Plowden symbolised changes occurring at a time when government was beginning to think that research could enhance policy-making and practice. It attempted to complement and test hands-on knowledge of schools with research findings from child development, economics and sociology.
In retrospect, the challenge to practice could have been more forcibly exercised. But there was virtually no dissent within the committee on the principal thrust of the report, which was against force-feeding children with knowledge and techniques and in favour of recruiting children's own interest so that they become agents of their own learning. Plowden also argued that teachers must be highly skilled to support and frame that interest so that children become competent in the full range of intellectual and expressive skills.
The report has been bowdlerised by the clenched-teeth writers of the broadsheet press. It argued for rigour combined with respect for the individual capacity of children and the professionalism of teachers. It recorded the attempts of schools to induce humanistic methods into a stage of education emerging from mechanistic approaches to human development. It did not offer a doddle for the indulgent. If it had a fault, it over-estimated the capacity of teachers to pursue high ideals and standards within a society where counter-educational influences, including much of the media, were taking hold.
What kinds of knowledge did Plowden recruit? Its base line was what it learned from visits to the schools and local authorities, and evidence from Her Majesty's Inspectors and other educational experts. To the non-educational members, much of what the schools were doing came as a revelation. At that time, reading comprehension standards, as attested by recurrent National Foundation for Educational Research and HMI reviews, were improving at all measured stages. One HMI survey of schools showed that no more than a strong minority were of good standard. But all the evidence suggested that primary education was on an improvement curve.
The more important problems seemed to arise from the inequalities which the welfare state had not healed. If dire physical poverty was out, relative deprivation and the "new poverty" of parental attitudes were problems. They still dog the school system today, though teacher competence is pushed to the front line for critical attack.
Plowden accordingly backed an ambitious research programme which elucidated the weightings that should be given to parental attitudes, socio-economic factors and schooling in accounting for differences in children's achievement. Confirmation of the importance of parental attitudes led Plowden to recommend policies for parents. Evidence on unequal opportunities supported the proposals for educational priority areas. James Tanner's material on the biological bases of children's development supported the assumption that children have innate developmental propensities which can be affected by environments, including education.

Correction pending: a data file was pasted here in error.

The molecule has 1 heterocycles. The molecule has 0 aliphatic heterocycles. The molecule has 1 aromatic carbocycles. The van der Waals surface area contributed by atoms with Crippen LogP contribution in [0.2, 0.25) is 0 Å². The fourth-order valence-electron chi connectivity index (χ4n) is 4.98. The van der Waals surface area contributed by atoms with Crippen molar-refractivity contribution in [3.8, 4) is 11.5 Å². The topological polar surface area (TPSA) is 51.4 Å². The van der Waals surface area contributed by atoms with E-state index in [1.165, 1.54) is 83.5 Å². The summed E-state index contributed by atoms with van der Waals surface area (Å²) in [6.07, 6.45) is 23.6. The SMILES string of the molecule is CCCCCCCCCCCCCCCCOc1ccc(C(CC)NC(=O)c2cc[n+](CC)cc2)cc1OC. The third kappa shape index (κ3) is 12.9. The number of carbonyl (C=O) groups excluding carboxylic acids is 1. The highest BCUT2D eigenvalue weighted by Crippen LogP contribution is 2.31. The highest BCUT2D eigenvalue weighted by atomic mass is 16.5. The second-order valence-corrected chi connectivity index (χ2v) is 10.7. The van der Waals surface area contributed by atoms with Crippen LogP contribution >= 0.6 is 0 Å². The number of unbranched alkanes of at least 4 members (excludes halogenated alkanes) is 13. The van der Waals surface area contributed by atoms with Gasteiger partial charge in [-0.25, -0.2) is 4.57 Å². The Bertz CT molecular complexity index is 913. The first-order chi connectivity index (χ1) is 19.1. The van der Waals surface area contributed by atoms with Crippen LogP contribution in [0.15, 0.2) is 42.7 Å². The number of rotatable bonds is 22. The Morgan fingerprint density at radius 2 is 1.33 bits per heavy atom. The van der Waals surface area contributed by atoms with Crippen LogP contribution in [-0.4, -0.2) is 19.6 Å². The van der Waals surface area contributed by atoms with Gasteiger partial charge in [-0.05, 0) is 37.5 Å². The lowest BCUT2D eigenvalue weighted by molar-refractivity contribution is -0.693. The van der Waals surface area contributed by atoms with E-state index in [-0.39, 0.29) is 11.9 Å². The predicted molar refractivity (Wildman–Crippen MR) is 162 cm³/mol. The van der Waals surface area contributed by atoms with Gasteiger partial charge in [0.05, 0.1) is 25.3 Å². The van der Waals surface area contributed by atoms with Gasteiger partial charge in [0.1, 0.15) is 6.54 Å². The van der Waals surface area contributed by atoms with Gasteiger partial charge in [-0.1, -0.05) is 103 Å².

Plowden was most vulnerable, perhaps, on the central issues of children's learning. It was criticised by Richard Peters, Basil Bernstein and others for sponsoring contemporary developmental theory. Research did not have authoritative constructs of children's learning that could challenge the knowledge of those who worked and observed children. When research showed, for example, that class size was weakly associated with performance, the committee followed its own view in arguing for reducing class sizes.
If Plowden was exceptional in commissioning and using research, it did, or perhaps could not use it to challenge the views of educationists. The evidence was overwhelming, both on the improvement of standards and on the most appropriate ways to educate children.
British government has never welcomed externally generated knowledge about education; it used to rely heavily on the practitioner-based wisdom of HMIs. The advisory council system, which included Plowden, could have incorporated more capacity for objective analysis over time, based on a systematic programme of continuing research. It did inform the schools on leading practice and opinion.
Now government may be able to rely on the findings of analyses provided by the Office for Standards in Education, or from research commissioned by itself, but there is no independent mechanism for using research or other knowledge to tackle critically the larger social or values issues.
The advisory councils died in 1966 because of the intention of Anthony Crosland, then Secretary of State for Education, to rely on other sources, and the ignorance of the Permanent Secretary of his time. They should be revived, but with a clearer membership base and with a remit to use research and the opinions of the wider community to set up the challenges to schools, local education authorities and ministers essential to an educated democracy.
* Maurice Kogan is director of the Centre for the Evaluation of Public Policy and Practice at Brunel University.